Faded rudbeckia, survivors of last season's seed grown plants.
Swallowtail on the white buddleia; this was a frail plant from a local nursery's bargain table, bought in spring of '22; oddly enough, it survived the winter cold while my well-established magenta one was a casualty.
Several varieties of seed-grown Michaelmas daisies have self-sowed in a nearly invasive manner.
This geranium and a twin located farther along the porch railing have been in constant bloom. The planters were gifted to me, products of the local produce and plant auction. When they arrived, the geraniums were surrounded by trailing verbena and greenery. I soon discovered that the 'filler plants' had been merely tipped out of nursery pots and crammed along-side, the root balls not down in the soil. I disinterred them and resettled the geraniums which have rewarded me with exuberant bloom.
Seed-grown zinnias, a variety called 'mini zins'. These were slow to start and reach a size for planting out. The leaves are tatty, but the small blooms lend color at the front door.
More zinnias, calendula, and pentas, new to me--displayed at the nursery as one to attract butterflies, which they have done. The pentas stand heat well and revive quickly after dead-heading; I will include them in next summer's planters.
Zoomed shot of a goldfinch happily feeding on coneflower seed heads.
Coneflowers left last autumn for the delectation of birds seeded around the Knock-Out Roses nearly submerging them.
The heat wave finally broke on Sunday after Friday evening wind swept through leaving us with a sultry unsettled Saturday.
The wind took down many of the sunflowers already heavy-headed and leaning.
From a distance some of the smaller sunflowers appear pretty, but closer inspection finds them tattered and past their former beauty.
Tuesday was cool and overcast. I strolled around the dooryard [trailed by faithful old Willis-the-cat] noting the shabbiness of the various plantings, the veg garden already given a rough mowing, leaving only the rows of sweet potatoes and the sprawling vines of butternut squash.
Like the summer-weary gardens we of a certain age may retain some of our better features when viewed from a little distance, while closeups reveal the ravages of our years in wrinkles, blotches and straggly hair!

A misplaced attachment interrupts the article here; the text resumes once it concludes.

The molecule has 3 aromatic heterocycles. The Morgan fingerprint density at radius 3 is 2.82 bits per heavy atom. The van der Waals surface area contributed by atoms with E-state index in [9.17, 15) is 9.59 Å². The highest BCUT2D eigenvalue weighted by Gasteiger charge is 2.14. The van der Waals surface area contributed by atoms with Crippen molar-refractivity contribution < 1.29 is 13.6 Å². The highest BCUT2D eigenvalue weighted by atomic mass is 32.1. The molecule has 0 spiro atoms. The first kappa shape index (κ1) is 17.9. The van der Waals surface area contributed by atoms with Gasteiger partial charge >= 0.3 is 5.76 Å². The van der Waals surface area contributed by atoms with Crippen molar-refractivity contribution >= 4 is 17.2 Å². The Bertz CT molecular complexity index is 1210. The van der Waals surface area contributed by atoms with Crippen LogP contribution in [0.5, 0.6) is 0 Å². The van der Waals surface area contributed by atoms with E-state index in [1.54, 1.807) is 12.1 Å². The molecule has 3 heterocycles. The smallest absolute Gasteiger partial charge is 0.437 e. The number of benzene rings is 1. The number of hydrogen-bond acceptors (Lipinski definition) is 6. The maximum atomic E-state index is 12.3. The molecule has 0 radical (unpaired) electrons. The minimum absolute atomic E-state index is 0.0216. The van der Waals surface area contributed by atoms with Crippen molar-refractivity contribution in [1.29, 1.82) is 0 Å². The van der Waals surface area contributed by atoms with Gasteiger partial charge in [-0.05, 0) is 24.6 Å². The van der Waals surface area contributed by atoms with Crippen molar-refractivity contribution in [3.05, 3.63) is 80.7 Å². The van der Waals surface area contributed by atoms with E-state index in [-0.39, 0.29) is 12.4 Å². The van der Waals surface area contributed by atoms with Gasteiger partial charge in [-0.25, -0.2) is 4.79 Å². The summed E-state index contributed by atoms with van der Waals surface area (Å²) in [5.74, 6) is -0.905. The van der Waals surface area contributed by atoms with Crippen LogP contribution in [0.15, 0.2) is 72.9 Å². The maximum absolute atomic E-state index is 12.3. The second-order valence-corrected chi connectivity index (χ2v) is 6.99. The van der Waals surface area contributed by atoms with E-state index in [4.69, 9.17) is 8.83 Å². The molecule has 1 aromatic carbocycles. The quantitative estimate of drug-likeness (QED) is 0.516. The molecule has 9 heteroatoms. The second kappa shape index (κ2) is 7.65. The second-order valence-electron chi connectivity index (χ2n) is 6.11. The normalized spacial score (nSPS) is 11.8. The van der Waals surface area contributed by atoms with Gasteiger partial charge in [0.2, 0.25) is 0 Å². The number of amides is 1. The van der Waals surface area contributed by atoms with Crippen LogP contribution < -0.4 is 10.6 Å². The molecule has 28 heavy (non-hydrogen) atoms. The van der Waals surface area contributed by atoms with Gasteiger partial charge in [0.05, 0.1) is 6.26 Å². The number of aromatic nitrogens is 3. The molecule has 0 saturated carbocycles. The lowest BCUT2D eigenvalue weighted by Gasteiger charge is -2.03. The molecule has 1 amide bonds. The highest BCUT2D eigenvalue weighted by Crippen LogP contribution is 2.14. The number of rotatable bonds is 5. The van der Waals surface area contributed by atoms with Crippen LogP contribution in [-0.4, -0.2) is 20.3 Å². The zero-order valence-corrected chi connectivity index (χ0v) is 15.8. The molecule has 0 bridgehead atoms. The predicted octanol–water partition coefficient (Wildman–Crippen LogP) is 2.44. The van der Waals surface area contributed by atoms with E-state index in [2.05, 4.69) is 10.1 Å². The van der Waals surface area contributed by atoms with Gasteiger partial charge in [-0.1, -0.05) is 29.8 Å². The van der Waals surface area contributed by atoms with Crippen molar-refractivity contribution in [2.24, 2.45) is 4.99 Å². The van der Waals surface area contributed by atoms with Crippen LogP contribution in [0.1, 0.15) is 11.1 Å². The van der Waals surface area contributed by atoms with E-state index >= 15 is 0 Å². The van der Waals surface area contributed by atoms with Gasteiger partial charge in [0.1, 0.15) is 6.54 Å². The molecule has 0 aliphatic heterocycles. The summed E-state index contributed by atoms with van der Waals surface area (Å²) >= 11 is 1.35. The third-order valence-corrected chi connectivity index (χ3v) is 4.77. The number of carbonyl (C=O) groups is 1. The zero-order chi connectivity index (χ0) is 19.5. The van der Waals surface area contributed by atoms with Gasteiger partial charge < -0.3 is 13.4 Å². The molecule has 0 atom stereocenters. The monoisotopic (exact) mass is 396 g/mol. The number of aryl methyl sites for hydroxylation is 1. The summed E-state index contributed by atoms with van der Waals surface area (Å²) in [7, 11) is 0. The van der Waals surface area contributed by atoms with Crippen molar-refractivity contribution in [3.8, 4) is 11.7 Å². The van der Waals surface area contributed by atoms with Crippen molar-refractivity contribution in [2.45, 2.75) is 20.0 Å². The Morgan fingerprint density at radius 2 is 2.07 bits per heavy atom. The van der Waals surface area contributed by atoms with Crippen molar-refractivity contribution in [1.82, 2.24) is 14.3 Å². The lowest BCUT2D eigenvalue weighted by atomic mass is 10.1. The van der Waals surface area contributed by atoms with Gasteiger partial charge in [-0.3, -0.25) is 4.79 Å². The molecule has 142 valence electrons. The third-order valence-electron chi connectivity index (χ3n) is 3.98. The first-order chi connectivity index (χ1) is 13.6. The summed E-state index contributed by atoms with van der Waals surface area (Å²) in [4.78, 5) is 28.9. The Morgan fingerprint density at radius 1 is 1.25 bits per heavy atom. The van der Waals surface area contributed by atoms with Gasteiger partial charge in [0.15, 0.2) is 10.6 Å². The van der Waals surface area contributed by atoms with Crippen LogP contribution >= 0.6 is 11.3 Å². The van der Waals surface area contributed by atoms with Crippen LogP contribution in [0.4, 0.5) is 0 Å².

This Thursday morning was cool, 58 F. when I glanced at the outdoor temp indicator a bit before 8 a.m.
Our high for the day was 73--a 30 degree drop from last week's afternoon readings.
Our hummingbird visitors have diminished in the last several days. For weeks I've refilled two syrup feeders at least once a day; we've been sure of 8 hummers, possibly one or two more.
The level of syrup in the feeders is decreasing slowly now; I've seen three birds at a time, no males.
It seems very early for a fall migration to begin.
I began tidying the greenhouse today, discarding a few overgrown seedlings that didn't make it to the garden; I gathered up plastic containers too flimsy to keep, yanked up coarse grass growing beneath the benches. Half a dozen each of lavender and thyme plants were languishing in starter pots. I'm not sure where they should go as the spots designated for these haven't proved hospitable for over-wintering.
The dozen plants have been tucked into larger pots with fresh soil mix and ranged along the back of a bench. It will be interesting to see if Willis decides to take up napping on the newly cleared and swept bench, shoving the pots about to his pleasure.
A gift to myself yesterday was a dozen pansy plants from my favorite nursery in the South Fork community. Those have been divided into two large shallow pots and set alongside the front steps. I hope these will behave as others have and survive frost and cold to rebloom during the winter months.
We'll have warm days in the next few weeks, the A/C will be again turned on; still, for me the turning of the calendar page to September is the beginning of autumn although the equinox is several weeks away.